Ben Carey of Elvis Monroe

Ben Carey

Daniel Knighton/FilmMagic

Ben Carey is a former member of the bands Savage Garden and Lifehouse who currently plays in the country-tinged southern rock band Elvis Monroe, which performed at the first edition of the Route 91 Harvest Festival in Las Vegas four years ago. On Oct. 1, the night of the mass shooting during a Jason Aldean performance at the festival that killed 59 people and injured more than 500 others, Carey was in attendance as a fan alongside best friend and bandmate Bryan Hopkins, and was in the crowd when the shooting began. Here, Carey tells the story of his frantic flight to get away, the chaos of the situation as it unfolded and the aftermath of an unthinkable tragedy.

Ben Carey: We were hanging backstage and we went out front, about 50 yards from the stage, to watch the show. Jason [Aldean] had been on stage about 20 minutes -- he was approaching his fifth or sixth song -- when we heard two shots, crack-crack, that none of us paid attention to. I kind of tapped Bryan and said, “The pyro didn’t work.” We’re there celebrating music, you’re not thinking it’s a gunshot. Maybe five seconds later there was another burst, and I thought, "What kind of idiot would bring firecrackers to a festival?" And then I realized it wasn’t firecrackers.

At that point, Jason Aldean ran offstage. The gentleman in front of me fell; I looked to my left and two girls went down, one motionless on top of the other; and I grabbed Bryan’s arm and screamed, "Run!" I immediately turned and headed for a friend’s wife, but she wasn’t there; I was going diagonal to the traffic of the herd and I got knocked over, got up, turned around and I couldn’t see Bryan. I started running with the crowd, otherwise I was going to get knocked over.

We got funneled between VIP and the beer tent backstage, which is about eight feet wide, so it’s like a herd of cattle being funneled. I’m heading toward the side of the venue, but we got pinned up against the security fence as the people trying to escape are piling up. I yelled, "We have to break the fence!" As many guys as I could see, 20 or 30, we all jumped together on it and flattened it with the power of people. And at that point everyone spilled out onto the street.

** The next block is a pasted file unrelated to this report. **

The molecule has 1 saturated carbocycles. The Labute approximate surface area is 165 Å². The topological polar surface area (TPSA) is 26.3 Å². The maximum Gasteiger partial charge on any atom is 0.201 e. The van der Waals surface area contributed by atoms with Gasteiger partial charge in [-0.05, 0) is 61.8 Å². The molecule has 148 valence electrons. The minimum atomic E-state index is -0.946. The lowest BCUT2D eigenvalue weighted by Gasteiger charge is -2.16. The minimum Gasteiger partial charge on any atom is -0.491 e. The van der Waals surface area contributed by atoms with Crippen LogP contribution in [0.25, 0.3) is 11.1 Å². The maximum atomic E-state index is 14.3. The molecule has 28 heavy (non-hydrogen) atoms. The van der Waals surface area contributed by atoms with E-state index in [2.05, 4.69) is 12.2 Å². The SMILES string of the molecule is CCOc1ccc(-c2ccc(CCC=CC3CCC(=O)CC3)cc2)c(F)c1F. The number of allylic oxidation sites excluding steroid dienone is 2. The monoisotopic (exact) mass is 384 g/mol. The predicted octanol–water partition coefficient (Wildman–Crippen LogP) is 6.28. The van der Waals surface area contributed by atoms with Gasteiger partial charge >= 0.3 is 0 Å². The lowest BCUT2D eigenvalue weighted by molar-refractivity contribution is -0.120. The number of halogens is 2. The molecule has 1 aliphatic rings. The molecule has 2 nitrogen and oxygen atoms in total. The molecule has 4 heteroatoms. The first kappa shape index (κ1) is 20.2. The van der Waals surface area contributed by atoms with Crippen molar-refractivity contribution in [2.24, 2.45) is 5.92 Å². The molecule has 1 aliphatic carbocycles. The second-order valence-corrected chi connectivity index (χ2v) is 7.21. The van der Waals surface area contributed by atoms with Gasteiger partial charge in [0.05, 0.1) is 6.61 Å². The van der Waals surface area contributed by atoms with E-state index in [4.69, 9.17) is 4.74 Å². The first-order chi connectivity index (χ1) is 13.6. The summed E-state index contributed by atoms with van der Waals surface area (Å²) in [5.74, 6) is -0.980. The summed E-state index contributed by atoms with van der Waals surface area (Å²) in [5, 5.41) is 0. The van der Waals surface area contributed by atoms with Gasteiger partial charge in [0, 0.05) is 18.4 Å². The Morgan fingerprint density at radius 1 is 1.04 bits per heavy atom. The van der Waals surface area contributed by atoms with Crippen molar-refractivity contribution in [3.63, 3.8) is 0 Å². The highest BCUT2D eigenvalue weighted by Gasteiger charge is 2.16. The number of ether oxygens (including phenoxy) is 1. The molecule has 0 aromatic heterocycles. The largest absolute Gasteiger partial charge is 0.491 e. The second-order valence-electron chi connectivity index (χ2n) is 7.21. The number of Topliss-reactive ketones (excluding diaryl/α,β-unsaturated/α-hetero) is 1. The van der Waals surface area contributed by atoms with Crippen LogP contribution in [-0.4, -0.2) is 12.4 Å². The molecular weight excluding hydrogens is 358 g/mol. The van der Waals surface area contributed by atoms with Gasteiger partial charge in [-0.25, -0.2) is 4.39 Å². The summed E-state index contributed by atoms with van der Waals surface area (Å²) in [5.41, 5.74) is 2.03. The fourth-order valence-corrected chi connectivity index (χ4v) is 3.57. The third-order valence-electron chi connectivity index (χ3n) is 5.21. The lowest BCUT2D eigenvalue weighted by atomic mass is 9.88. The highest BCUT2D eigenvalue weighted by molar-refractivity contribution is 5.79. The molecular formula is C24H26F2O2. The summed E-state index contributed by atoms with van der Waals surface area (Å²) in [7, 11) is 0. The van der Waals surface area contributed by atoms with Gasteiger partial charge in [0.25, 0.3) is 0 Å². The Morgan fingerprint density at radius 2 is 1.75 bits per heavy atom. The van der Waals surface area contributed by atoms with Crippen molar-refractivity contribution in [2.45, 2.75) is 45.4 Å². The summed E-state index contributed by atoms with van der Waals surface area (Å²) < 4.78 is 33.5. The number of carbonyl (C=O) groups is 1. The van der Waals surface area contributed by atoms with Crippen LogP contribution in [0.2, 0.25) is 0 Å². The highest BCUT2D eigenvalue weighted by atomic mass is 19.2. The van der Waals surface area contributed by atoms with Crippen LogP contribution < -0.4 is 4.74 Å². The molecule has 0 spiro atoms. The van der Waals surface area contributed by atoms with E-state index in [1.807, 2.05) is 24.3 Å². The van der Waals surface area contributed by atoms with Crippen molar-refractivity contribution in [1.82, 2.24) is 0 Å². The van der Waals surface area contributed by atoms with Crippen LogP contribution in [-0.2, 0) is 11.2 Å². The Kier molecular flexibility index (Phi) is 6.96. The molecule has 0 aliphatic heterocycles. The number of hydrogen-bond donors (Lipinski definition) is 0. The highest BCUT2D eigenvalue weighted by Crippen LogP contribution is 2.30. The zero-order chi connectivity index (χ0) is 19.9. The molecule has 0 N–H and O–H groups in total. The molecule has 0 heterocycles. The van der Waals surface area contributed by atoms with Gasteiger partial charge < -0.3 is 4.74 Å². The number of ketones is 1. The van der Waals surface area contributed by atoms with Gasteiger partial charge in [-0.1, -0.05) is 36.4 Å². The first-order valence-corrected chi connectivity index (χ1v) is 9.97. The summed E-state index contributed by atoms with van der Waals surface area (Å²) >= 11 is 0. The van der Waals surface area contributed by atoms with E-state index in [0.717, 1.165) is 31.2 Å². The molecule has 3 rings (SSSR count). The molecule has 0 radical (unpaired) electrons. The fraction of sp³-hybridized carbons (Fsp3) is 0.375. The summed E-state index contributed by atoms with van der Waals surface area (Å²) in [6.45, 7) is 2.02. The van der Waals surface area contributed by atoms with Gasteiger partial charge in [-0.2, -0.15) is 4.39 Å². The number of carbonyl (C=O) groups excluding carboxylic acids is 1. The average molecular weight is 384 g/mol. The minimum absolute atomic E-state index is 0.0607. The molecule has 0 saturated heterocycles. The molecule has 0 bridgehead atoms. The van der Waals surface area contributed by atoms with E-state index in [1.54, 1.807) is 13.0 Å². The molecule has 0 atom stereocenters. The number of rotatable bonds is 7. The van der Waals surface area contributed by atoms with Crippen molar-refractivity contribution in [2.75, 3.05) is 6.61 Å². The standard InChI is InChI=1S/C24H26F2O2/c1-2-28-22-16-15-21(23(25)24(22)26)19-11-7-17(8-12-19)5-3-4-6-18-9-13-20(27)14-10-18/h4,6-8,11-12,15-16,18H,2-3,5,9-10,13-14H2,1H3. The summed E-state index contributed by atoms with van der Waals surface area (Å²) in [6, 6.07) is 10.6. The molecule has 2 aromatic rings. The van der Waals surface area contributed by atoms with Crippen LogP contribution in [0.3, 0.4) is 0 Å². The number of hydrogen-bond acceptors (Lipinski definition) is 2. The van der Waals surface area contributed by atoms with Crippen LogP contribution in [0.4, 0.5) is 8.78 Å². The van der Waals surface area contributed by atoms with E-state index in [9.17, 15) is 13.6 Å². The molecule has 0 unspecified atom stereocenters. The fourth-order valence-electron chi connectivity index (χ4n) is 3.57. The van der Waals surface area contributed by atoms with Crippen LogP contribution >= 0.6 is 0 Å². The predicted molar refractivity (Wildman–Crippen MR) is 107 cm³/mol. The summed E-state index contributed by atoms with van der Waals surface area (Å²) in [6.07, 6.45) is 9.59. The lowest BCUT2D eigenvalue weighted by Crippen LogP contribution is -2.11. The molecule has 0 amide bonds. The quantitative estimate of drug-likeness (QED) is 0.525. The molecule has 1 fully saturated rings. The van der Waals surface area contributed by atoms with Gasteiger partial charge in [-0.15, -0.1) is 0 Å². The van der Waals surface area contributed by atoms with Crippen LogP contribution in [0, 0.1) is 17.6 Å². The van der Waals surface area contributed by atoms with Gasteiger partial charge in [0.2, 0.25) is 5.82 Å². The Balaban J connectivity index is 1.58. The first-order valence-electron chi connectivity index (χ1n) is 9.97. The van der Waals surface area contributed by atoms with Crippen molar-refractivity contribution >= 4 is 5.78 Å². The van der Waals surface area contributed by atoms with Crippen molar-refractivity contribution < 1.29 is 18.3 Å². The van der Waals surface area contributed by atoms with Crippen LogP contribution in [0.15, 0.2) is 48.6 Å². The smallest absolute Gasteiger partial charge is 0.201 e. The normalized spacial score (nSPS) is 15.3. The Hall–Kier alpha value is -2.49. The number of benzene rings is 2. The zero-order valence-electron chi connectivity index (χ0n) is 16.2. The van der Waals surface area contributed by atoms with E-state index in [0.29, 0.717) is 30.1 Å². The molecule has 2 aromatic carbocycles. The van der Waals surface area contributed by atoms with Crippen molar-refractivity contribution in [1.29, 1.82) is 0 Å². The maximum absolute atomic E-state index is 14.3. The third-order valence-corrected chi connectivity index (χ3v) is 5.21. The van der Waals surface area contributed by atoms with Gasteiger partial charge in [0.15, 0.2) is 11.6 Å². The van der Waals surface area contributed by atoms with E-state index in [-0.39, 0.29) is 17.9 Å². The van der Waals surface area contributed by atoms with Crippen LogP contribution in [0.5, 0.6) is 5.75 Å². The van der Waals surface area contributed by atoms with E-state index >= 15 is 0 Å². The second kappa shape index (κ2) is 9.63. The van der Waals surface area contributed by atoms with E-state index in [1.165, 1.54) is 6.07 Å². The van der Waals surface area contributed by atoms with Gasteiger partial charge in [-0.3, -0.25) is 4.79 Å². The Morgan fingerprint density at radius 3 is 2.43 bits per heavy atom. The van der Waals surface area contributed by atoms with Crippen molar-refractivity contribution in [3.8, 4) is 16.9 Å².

I was jogging, trying to make a plan. I couldn’t see Bryan, and the gunfire was going crazy. To my left, there was a squad car with an officer in combat gear with a rifle, and about 20 or 30 people huddled on their knees as tight as they could be behind the car against his back. I saw people falling, the bullets flying and ricocheting; you could hear the high-pitched whistle as they flew by. So I started running.

Nobody knew where the bullets were coming from, they just knew people were getting shot. The horror of it was, I was waiting for a bullet. I was running zigzag because that seemed to make the most sense to not get shot. A parking lot on the left was relatively empty and a guy was screaming at me, "Get down, get down!" and I dove into the gutter and buried myself as close as I could under the concrete. That did not feel good; I felt like a sitting duck.

I scaled the six foot fence next to the parking lot and ran like an Olympian when there was a break and the shooter went to reload. I was trying to put as much distance between me and the noise. I called my girl and said, "There’s a shooter, I’m running, I love you." Cut through another fence, jumped that and ran out onto Tropicana Avenue and into the MGM lobby, trying to reassess the situation. Someone ran into the lobby screaming, "Shooter!" and the hotel went into pandemonium, a stampede of people, and I ran down the concourse toward the arena.

In my mind -- even though people were tripping and falling, cell phones flying everywhere -- they were getting shot. I ran to the end of the alleyway and had a decision to make, left or right. Everyone was going to the Signature so I went to the pool -- I figured I was getting myself away from the crowd, and the shooter would be aiming for the crowd -- so I jumped that fence and ran all the way to the Harmon and was able to call and tell my girl I made it out. We called a friend at the Mandarin and I ran across and went up to his condo and collapsed.

It didn’t really set in how far I’d run, or what I’d escaped, what the sounds really were, until the next day. It’s just pure luck that it didn’t hit myself or my best friend. Bryan has a distinctly different version of the events; he went in a different direction and ended up in a freezing container backstage. We’re both extremely lucky. We don’t have unique stories; there’s 22,000 other people who dealt with this tragedy. Some of us were extremely lucky, some of us were not. I’m fortunate to be breathing, to come home to my family.

My whole career, 20-plus years, I've been in those situations [performing on stage]. I just can’t believe how poor Jason must be feeling. It was an unbelievably humbling, surreal experience. It was horrific. It’s life-changing. It’s something I’ll never forget. I’m in decent shape for an old guy, but my girl looked at the timeline from when I called her to when I got to [my friend's condo] and she was like, "Oh my god, you ran fast." I mean, like my life depended on it -- literally. For the first time in my life, the reality of the saying "fight or flight" -- I truly never understood the meaning of "fight or flight" until [that night]. Not even when it was happening.

I went by Mandalay Bay yesterday and took pictures of their windows. I don’t want to lose the focus on what is important, and that’s the families that lost people, the families of the injured people. The rest of the stuff is out of our control.

A version of this article originally appeared in the Oct. 14 issue of Billboard.

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